2
$\begingroup$

I was reading a paper and I came across the term $L\notin i.o.Dtime(2^{n^c}/n^c)$. What is the meaning of this?

$\endgroup$
3
$\begingroup$

$L\in DTIME\left(2^{n^c}/n^c\right)$ if there exists a machine $M$ running in time $O\left(2^{n^c}/n^c\right)$ which correctly decides membership to $L$ for an infinite number of input lengths, i.e. for every $k\in\mathbb{N}$ there exists $n\ge k$ such that $\forall x\in\{0,1\}^n : M(x)=\mathbb{1}_{x\in L}$. You can think of it as having a non trivial special case where we can decide membership to $L$ (where by non trivial I mean an infinite set of inputs, not just very short ones).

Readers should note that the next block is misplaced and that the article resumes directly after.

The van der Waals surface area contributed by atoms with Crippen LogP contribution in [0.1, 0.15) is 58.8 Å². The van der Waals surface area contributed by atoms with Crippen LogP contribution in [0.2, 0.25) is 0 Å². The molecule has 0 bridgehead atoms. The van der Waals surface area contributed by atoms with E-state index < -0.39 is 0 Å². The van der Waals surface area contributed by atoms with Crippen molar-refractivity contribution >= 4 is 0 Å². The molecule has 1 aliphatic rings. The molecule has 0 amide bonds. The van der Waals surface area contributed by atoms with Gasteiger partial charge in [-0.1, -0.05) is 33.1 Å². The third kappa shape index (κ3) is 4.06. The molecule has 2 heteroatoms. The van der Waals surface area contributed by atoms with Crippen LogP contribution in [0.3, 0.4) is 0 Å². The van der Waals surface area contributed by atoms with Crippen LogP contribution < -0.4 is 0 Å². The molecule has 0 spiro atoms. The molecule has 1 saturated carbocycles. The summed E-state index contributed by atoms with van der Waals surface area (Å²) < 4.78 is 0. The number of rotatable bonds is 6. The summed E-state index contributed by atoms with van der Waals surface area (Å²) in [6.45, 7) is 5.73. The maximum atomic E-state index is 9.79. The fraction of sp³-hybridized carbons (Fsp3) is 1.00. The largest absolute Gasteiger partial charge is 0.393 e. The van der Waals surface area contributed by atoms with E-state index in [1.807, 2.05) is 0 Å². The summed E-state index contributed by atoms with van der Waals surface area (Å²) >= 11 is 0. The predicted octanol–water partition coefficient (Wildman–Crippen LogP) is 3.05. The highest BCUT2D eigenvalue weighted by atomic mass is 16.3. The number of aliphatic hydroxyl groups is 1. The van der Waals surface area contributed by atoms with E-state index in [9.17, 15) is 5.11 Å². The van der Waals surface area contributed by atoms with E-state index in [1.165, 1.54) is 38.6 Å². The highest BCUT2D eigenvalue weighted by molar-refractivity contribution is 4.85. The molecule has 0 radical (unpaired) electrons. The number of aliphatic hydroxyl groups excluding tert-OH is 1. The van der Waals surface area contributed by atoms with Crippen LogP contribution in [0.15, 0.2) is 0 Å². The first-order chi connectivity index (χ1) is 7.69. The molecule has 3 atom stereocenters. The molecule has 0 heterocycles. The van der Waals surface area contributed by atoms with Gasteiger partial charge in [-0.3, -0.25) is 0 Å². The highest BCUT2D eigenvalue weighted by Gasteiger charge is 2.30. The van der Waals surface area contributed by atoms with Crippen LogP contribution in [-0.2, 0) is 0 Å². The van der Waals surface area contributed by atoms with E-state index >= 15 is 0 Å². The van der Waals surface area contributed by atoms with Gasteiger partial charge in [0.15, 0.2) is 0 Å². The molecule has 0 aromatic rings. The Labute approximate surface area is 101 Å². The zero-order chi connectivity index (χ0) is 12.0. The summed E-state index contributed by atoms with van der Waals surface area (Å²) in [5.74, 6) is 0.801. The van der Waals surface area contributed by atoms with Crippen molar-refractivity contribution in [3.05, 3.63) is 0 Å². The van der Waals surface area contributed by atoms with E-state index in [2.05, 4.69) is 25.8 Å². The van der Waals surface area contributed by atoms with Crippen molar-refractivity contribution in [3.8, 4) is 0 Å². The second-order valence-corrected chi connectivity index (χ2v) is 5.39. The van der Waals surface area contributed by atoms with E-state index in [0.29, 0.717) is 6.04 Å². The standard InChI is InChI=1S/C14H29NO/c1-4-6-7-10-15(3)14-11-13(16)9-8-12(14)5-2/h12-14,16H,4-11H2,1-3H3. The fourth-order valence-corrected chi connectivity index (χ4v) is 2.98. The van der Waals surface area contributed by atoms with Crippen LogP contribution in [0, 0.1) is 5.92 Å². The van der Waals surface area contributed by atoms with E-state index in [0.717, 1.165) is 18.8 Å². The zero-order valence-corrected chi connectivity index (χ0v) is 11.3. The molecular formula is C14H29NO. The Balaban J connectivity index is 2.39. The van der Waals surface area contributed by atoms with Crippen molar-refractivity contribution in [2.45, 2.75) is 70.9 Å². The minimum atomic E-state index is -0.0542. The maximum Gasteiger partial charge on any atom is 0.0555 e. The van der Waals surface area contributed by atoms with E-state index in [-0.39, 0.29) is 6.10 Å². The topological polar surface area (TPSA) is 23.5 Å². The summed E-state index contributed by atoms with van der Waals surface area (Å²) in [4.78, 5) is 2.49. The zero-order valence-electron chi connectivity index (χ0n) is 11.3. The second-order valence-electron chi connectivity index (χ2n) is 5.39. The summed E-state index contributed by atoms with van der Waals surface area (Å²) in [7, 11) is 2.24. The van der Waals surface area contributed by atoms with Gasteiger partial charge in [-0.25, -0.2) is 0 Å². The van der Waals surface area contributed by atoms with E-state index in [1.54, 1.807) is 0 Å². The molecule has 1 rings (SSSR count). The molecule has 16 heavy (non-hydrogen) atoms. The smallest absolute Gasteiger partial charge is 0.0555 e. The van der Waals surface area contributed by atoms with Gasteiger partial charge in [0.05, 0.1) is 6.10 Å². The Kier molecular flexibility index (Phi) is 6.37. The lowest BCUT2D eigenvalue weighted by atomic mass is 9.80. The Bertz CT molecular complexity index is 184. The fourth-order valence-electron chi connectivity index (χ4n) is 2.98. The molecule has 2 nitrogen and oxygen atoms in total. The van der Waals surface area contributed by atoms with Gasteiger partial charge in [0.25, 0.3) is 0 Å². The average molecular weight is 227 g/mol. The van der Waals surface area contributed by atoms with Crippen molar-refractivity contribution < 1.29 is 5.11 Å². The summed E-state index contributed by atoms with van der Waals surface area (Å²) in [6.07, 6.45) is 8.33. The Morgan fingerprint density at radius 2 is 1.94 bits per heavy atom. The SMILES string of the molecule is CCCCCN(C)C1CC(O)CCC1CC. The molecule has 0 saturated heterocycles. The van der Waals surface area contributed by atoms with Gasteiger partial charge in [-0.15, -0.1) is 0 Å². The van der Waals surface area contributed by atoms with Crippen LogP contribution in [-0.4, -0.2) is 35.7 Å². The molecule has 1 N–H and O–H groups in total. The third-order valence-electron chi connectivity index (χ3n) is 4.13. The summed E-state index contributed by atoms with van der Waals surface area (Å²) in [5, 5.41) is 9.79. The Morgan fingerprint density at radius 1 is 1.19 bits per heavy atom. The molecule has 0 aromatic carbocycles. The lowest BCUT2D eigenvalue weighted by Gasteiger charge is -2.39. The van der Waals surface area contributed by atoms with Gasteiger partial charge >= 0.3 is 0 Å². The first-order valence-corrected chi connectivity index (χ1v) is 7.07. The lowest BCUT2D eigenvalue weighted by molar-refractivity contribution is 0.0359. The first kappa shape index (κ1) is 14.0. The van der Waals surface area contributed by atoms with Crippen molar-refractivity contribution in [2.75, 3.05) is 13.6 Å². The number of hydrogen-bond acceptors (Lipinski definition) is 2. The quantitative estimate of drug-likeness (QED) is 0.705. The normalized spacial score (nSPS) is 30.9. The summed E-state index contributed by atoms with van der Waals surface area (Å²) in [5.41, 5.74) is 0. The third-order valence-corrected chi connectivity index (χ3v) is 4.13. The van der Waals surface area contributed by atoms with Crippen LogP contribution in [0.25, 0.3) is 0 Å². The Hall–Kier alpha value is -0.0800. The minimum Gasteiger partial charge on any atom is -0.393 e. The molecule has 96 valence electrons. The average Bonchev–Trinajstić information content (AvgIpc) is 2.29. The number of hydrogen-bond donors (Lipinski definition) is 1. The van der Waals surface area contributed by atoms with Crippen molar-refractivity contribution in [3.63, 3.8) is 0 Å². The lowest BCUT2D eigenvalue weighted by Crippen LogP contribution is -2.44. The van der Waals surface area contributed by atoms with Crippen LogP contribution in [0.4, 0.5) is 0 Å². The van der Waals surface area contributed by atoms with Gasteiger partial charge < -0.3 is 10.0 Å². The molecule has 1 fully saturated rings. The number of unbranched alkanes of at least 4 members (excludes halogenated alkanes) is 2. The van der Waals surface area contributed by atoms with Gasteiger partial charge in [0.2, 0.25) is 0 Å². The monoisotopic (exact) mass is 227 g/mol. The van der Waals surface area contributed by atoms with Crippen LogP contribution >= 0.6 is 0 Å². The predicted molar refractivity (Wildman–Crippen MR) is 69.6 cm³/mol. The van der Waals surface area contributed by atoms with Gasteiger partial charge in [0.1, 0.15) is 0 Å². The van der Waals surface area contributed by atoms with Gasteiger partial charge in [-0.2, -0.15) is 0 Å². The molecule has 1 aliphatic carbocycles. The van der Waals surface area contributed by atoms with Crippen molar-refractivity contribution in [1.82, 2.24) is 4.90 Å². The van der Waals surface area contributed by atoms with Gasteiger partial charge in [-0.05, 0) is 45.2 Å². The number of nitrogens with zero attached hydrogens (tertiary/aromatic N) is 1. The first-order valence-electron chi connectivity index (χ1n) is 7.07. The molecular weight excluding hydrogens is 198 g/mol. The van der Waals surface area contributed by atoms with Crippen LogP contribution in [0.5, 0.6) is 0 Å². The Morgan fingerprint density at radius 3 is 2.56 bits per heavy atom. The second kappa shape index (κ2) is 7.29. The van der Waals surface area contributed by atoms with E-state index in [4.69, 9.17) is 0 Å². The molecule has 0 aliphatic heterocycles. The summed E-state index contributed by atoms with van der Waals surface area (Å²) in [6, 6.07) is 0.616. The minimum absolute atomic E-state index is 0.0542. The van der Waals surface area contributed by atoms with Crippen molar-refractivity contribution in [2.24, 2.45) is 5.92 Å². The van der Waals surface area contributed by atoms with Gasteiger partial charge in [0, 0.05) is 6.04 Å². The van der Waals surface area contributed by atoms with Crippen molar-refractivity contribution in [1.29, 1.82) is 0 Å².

$\endgroup$
3
  • $\begingroup$ Then what is the difference between normal classes and infinitely often. Why it mentions infinitely often explicitly? Any normal class is generalized for any length input.. $\endgroup$ Dec 6 '20 at 6:32
  • $\begingroup$ I didn't say all input lengths, consider the language $L=\big\{\langle M\rangle | L(M)=\Sigma^* \lor |\langle M \rangle| \text{ is odd}\big\}$ is infinitely often linear, since I can trivially handle odd length inputs, even though $L$ itself is undecidable. $\endgroup$
    – Ariel
    Dec 6 '20 at 6:40
  • $\begingroup$ Okay got it...Thanks $\endgroup$ Dec 6 '20 at 6:43

Your Answer

By clicking “Post Your Answer”, you agree to our terms of service, privacy policy and cookie policy

Not the answer you're looking for? Browse other questions tagged or ask your own question.